Most of the big names in bodybuilding -- especially the sport's stars who came to prominence during the Seventies -- have worked out at Dalia's club at one time or another. Arnold. Franco Columbo. Steve Reeves. Chris Dickerson. Sergio Oliva. ("The biggest bodybuilder I've ever seen," Dalia remembers, referring to Oliva. "Arms bigger than my waist.") Dalia still displays dozens of trophies -- Mr. Florida, Mr. Southern States, Mr. America (40 and over), et cetera -- won by men (and a few, but nowhere nearly as many, women) who trained regularly under her watchful eye.

She recalls Columbo with a special fondness. "Franco was a power-lifter when he came here from Italy in the mid-Sixties," Valle reminisces. "From Sardinia. Couldn't speak a word of English. But Franco always worked harder than anyone to be the best. In 1973 he sent me a ticket to the [Mr. Olympia competition staged at the] Brooklyn Academy of Music. He looked better than Arnold at the time. Always has. But Arnold won that contest and they booed him.

"Arnold's been great for bodybuilding," she continues. "He has a brain and he used it. You can't hold that against him. I've always liked Arnold." She proffers a copy of a brochure titled Massive Arms by "Arnold Strong," an ill-considered stage name Schwarzenegger briefly adopted before claiming his unprecedented seven consecutive Mr. Olympia titles in the Seventies.

While Valle has kind words for most of the lifters who have made her acquaintance, the same cannot be said for a few of the sport of bodybuilding's better-known entrepreneurs. "Arthur Jones invented Nautilus equipment, but you never see him without a coat and tie," she says disdainfully. "He has the skinniest little legs I've ever seen."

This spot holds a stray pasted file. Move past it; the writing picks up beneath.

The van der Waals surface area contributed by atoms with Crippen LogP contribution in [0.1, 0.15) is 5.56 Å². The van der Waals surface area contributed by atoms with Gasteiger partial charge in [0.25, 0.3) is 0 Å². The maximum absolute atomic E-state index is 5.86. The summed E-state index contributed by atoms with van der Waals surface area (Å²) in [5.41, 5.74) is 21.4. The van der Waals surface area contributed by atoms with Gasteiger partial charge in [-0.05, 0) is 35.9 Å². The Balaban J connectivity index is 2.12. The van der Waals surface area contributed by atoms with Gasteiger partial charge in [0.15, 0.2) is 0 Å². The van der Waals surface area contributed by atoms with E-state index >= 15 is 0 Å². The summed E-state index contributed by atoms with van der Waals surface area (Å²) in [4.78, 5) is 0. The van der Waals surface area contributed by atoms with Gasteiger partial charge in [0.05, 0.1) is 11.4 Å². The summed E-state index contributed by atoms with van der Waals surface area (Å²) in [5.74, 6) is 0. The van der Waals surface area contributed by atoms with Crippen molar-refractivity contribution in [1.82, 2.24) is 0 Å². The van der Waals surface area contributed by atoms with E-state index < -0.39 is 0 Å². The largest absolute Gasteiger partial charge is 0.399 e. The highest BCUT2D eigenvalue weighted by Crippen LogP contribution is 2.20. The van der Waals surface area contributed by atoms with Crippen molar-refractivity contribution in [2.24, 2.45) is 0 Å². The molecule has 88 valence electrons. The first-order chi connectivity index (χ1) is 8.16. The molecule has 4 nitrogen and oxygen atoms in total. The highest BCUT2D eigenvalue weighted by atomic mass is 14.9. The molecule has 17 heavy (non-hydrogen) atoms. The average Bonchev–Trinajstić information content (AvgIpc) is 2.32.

Joe Weider, the muscle magazine magnate who claims to have trained both Columbo and Schwarzenegger, rates particular scorn. "He's what you'd call a con artist," Valle deadpans. "He's a promoter, like Don King. He said he trained people he never trained. He waited until they got famous in Europe, brought them over, and claimed he trained them. He hates my guts." Presumably her willingness to debunk publicly Weider's claims of being trainer to the stars has done little to endear Valle to the promoter.

Valle never would stoop to such tactics to make a buck. "I can do anything but make money," she smiles. "And that's because I'm not interested in it. Peace of mind is more important."

At an age when many of her peers motor around retirement communities and shopping centers in little electric carts, Valle projects a youthful vigor. If she has a longevity secret, it can be summed up in one word: moderation. Dalia Valle swears by it. "Diet is a four-letter word," she contends. "I eat everything in moderation. You need balance. Variety. There's vitamins and minerals in food that haven't been discovered yet. I eat three eggs every day with real milk. I don't drink dirty water [i.e., skim milk]. Everything in moderation is good for you, and nothing is good for you if you don't like it."